• If you don't want an answer to reference the cylinder, then the only correct answer to your question is "it's a convention". Commented Feb 17, 2021 at 23:45
• If $h$ (or ${\bar h}$) is half-integer, then the field $\phi(z,{\bar z})$ is not single-valued on the plane and this is crucial (rotation by $2\pi$ on the cylinder is not the identity for fermionic states). This multi-valuedness is clearly absent in your (2), but is there in (1). Commented Feb 18, 2021 at 0:05
• @user1379857 If you are interested in $h \in {\mathbb R}$ you need to understand what that means. It means that your field has particular properties as you rotate $z \to e^{2\pi i} z$. In particular, for generic $h \in {\mathbb R}$, the field is multi-valued. All of these properties are captured by the expansion (1), but not (2). Commented Feb 18, 2021 at 0:30
• @user1379857 - yes, "it's a convention" was a naive answer (though correct to some extent since the multivaluedness could potentially have been absorbed into a crazy transformation of $\phi_{m,n}$). The better answer is given by the multi-valuedness argument AND my second comment regarding the action of $\phi_{m,n}$ on the vacuum state. Commented Feb 18, 2021 at 0:58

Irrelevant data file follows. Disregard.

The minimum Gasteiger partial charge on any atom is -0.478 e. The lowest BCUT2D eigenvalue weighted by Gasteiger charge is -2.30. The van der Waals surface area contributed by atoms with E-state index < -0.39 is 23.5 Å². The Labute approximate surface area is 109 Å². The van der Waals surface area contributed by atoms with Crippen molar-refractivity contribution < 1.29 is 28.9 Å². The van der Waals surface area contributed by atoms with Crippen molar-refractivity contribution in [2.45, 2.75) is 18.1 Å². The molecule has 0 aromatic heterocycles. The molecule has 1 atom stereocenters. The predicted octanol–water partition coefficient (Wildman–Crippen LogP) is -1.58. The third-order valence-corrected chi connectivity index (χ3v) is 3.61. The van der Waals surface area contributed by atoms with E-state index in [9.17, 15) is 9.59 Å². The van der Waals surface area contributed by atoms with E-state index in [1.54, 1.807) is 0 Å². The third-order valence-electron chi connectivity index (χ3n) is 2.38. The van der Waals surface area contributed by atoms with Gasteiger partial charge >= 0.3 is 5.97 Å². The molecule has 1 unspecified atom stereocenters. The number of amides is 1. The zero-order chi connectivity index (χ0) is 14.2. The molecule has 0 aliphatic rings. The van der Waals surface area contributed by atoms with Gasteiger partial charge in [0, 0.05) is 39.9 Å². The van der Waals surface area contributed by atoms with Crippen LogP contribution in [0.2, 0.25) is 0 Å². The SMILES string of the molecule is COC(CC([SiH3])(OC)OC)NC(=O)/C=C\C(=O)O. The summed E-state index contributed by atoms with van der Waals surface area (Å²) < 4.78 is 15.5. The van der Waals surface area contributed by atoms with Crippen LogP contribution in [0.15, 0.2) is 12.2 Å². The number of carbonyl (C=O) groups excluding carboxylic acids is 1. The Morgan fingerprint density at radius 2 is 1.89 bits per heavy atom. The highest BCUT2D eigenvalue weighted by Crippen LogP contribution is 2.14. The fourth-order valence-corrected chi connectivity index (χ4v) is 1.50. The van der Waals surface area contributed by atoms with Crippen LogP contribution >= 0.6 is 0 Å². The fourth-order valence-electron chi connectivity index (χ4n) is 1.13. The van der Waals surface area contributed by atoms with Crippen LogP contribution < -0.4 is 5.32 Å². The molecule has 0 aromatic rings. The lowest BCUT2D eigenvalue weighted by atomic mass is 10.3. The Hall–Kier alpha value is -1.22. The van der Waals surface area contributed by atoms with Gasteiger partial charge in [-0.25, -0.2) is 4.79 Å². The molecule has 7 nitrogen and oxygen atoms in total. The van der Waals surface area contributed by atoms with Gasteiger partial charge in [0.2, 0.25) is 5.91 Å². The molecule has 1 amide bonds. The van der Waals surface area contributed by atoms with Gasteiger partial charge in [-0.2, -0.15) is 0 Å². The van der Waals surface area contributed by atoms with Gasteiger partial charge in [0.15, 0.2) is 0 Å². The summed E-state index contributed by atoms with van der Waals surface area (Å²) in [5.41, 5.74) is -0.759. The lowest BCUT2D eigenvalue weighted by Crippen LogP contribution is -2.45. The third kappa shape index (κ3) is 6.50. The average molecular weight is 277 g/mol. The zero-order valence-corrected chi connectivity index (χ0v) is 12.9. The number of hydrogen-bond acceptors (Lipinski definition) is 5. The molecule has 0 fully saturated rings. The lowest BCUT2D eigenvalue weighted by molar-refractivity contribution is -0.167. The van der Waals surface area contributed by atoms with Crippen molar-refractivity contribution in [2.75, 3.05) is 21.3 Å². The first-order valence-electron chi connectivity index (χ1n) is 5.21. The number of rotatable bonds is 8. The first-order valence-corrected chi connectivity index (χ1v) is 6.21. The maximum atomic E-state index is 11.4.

• i think the relevant case might be when $\phi(z,\bar{z})$ are 'components' of a tensor in a given chart, in the sense that the conformally-invariant quantity in that chart is: $\phi(z,\bar{z})(dz)^h(d\bar{z})^{\tilde{h}}$. With the Laurent expansion of $\phi(z,\bar{z})$ as in (1), the modes scale in a convenient way under $z\rightarrow \lambda z$. Commented Feb 18, 2021 at 16:33

$$\newcommand{\bw}{{\bar{w}}} \newcommand{\bh}{{\bar{h}}} \newcommand{\mO}{\mathcal{O}} \newcommand{\vk}{|0\rangle} \newcommand{vb}{\langle 0|}$$

Okay, here is the answer. Here we use \begin{align} h &= \tfrac{1}{2}( \Delta + J) \\ \bar{h} &= \tfrac{1}{2}( \Delta - J) \end{align} where $$\Delta > 0$$ and $$J \in \mathbb{Z}$$.

## Plane

On the Euclidean plane we have the mode expansion $$$$\mathcal{O}^{(p)}(w, \bw) = \sum_{m,n = 0}^\infty (a^\dagger_{mn} w^{m} \bw^n + a_{mn} w^{-m-2h} \bw^{-n-2\bh}).$$$$ With the adjoint given by $$$$[\mO^{(p)}(w, \bw) ]^\dagger = \bw^{-2\bh} w^{-2 h} \mO^{(p)}(1/\bw, 1/w)$$$$ we then have $$$$[\mO^{(p)}(w, \bw) ]^\dagger = \sum_{m,n = 0}^\infty (a_{mn} \bw^{m}w^n + a_{mn}^\dagger \bw^{-m-2h} w^{-n-2\bh})$$$$ which you can see by inspection is indeed the adjoint of $$\mathcal{O}^{(p)}$$ we have written.